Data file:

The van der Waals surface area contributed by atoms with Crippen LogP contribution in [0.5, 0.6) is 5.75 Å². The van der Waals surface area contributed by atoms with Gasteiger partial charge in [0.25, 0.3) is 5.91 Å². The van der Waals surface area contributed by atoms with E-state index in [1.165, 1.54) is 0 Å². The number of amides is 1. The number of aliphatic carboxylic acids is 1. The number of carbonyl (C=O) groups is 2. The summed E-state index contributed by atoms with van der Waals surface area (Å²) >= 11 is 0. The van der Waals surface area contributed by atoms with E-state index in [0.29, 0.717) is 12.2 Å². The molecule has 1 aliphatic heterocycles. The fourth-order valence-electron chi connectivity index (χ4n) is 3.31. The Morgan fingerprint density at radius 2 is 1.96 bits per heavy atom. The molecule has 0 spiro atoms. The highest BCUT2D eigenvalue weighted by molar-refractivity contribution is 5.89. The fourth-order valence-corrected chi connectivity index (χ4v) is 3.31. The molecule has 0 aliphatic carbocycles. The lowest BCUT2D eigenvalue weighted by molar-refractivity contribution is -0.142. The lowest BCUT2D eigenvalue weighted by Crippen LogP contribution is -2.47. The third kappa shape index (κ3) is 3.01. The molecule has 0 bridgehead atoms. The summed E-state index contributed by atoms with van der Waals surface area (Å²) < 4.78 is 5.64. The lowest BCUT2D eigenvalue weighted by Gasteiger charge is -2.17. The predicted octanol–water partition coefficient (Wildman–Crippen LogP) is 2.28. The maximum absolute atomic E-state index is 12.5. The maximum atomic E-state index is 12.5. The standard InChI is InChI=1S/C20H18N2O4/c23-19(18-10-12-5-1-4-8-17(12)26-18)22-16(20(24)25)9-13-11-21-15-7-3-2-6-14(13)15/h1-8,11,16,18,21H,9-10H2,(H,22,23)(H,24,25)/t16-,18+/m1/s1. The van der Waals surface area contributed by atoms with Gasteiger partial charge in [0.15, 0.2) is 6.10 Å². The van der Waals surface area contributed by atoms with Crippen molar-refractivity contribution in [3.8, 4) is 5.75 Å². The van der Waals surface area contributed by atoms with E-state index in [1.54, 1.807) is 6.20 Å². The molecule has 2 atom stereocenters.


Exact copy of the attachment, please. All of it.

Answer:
The van der Waals surface area contributed by atoms with Crippen LogP contribution in [0.5, 0.6) is 5.75 Å². The van der Waals surface area contributed by atoms with Gasteiger partial charge in [0.25, 0.3) is 5.91 Å². The van der Waals surface area contributed by atoms with E-state index in [1.165, 1.54) is 0 Å². The number of amides is 1. The number of aliphatic carboxylic acids is 1. The number of carbonyl (C=O) groups is 2. The summed E-state index contributed by atoms with van der Waals surface area (Å²) >= 11 is 0. The van der Waals surface area contributed by atoms with E-state index in [0.29, 0.717) is 12.2 Å². The molecule has 1 aliphatic heterocycles. The fourth-order valence-electron chi connectivity index (χ4n) is 3.31. The Morgan fingerprint density at radius 2 is 1.96 bits per heavy atom. The molecule has 0 spiro atoms. The highest BCUT2D eigenvalue weighted by molar-refractivity contribution is 5.89. The fourth-order valence-corrected chi connectivity index (χ4v) is 3.31. The molecule has 0 aliphatic carbocycles. The lowest BCUT2D eigenvalue weighted by molar-refractivity contribution is -0.142. The lowest BCUT2D eigenvalue weighted by Crippen LogP contribution is -2.47. The third kappa shape index (κ3) is 3.01. The molecule has 0 bridgehead atoms. The summed E-state index contributed by atoms with van der Waals surface area (Å²) < 4.78 is 5.64. The lowest BCUT2D eigenvalue weighted by Gasteiger charge is -2.17. The predicted octanol–water partition coefficient (Wildman–Crippen LogP) is 2.28. The maximum absolute atomic E-state index is 12.5. The maximum atomic E-state index is 12.5. The standard InChI is InChI=1S/C20H18N2O4/c23-19(18-10-12-5-1-4-8-17(12)26-18)22-16(20(24)25)9-13-11-21-15-7-3-2-6-14(13)15/h1-8,11,16,18,21H,9-10H2,(H,22,23)(H,24,25)/t16-,18+/m1/s1. The van der Waals surface area contributed by atoms with Gasteiger partial charge in [0.15, 0.2) is 6.10 Å². The van der Waals surface area contributed by atoms with Crippen molar-refractivity contribution in [3.8, 4) is 5.75 Å². The van der Waals surface area contributed by atoms with E-state index in [1.54, 1.807) is 6.20 Å². The molecule has 2 atom stereocenters.